Polglase et al. (1984) described the first fungus from a cephalopod. Cladosporium sphaerospermum was isolated from experimentally induced wounds in the octopus, Eledone cirrhosa. Mycelia penetrated the underlying dermis and radiated out from the surface of the wound. The possibility that C. sphaerospermum is a secondary saprobiont was not ruled out (Polglase et al., 1984).
Two thraustochytrid-like organisms, Schizochytrium sp. and Ulkenia ammoeboidea were associated with an ulcerative condition in wild-caught E. cirrhosa from Scotland (Polglase, 1980; Alderman, 1982). Early clinical signs were grey patches of inactivated chromatophores, followed by ulcerated white lesions, which spread and led to death within 2-3 days. All infected octopuses died within approximately a week in captivity. One of the two organisms isolated from the lesions was characterized by rounded cells (6 |mm in diameter), which formed tetrads, diads or combinations of both. The second organism showed similarities to the genus Labyrinthula sp. (Polglase, 1980).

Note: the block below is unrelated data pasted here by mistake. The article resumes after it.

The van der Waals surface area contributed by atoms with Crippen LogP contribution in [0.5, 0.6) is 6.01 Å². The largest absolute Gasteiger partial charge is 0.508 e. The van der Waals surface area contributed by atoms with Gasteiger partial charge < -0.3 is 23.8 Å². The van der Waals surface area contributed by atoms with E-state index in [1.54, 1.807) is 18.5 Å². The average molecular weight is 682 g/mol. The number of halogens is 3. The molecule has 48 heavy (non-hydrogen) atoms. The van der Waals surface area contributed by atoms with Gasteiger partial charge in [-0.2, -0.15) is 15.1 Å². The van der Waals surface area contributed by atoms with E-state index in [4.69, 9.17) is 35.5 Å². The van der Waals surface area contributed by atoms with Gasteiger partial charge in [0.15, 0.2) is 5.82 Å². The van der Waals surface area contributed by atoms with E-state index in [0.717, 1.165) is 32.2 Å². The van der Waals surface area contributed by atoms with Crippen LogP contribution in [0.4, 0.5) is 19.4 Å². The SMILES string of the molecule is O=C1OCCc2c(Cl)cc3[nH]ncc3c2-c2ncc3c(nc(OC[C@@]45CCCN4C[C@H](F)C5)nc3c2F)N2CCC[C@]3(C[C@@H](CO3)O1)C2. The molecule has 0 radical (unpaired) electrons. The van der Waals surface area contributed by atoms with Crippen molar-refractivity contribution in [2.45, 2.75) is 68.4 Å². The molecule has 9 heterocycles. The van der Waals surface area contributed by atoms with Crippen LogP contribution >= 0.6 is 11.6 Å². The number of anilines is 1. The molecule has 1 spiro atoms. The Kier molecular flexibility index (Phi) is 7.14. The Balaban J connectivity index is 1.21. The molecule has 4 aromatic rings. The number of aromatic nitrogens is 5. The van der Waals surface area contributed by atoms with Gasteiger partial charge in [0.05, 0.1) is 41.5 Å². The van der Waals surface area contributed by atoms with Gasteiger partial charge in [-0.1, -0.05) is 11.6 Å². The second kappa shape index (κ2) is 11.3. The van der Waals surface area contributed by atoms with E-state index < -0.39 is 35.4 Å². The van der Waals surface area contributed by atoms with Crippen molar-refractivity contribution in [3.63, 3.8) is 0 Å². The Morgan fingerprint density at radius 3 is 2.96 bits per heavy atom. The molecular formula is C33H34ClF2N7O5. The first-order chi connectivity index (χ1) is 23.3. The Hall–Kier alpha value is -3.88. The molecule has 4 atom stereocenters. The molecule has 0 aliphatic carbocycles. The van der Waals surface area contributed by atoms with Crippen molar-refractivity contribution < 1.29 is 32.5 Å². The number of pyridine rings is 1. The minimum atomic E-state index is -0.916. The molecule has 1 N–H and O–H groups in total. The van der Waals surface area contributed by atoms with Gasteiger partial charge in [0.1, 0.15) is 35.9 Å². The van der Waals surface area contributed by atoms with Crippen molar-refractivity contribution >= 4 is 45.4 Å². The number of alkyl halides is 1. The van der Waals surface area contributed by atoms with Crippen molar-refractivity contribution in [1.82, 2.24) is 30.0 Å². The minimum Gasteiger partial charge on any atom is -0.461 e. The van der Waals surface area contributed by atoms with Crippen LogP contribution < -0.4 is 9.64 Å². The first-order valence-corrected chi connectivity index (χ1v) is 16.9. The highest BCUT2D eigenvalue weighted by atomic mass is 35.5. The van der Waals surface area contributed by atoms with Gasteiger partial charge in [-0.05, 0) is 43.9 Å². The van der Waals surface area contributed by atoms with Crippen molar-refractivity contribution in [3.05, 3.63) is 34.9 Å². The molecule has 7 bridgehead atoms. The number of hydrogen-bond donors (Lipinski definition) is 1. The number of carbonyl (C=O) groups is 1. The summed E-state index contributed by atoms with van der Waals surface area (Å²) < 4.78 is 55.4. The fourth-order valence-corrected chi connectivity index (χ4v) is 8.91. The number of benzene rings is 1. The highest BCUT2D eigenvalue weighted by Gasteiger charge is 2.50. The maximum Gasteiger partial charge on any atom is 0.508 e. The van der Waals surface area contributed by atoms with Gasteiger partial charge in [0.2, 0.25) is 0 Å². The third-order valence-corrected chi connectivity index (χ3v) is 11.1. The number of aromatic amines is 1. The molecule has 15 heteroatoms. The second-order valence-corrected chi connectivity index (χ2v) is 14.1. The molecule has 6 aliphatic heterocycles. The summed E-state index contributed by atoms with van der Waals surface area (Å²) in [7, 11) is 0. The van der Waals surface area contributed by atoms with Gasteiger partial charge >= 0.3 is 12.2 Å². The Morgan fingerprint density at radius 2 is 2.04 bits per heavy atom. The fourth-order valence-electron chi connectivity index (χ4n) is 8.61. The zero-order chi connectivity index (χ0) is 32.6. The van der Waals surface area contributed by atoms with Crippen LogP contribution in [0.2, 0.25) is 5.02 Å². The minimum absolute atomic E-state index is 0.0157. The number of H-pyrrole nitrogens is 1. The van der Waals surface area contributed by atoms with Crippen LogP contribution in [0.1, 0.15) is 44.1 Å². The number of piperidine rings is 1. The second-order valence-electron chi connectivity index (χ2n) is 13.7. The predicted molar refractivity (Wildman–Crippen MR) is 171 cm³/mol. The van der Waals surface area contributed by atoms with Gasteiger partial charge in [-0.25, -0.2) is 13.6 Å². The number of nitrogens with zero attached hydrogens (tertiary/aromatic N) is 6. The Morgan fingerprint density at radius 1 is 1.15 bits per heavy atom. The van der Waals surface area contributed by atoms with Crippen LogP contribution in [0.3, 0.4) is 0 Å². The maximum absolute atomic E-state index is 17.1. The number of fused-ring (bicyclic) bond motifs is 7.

Jones and O'Dor (1983) described gill lesions in captive squid, Illex illecebrosus from Nova Scotia, which they attributed to another thraustochytrid-like organism. All infected squids died. Tissue sections contained spherical cells (up to 7 | m in diameter), with irregular bipartitioning of the vegetative thallus into diads, triads or tetrads (Jones, 1981, cited in Alderman, 1982). Large aggregations caused cell lysis of the gill epidermis and were associated with an ectoplasmic net. This is similar to tissue damage described for other thraustochytrid infections (Perkins, 1973).
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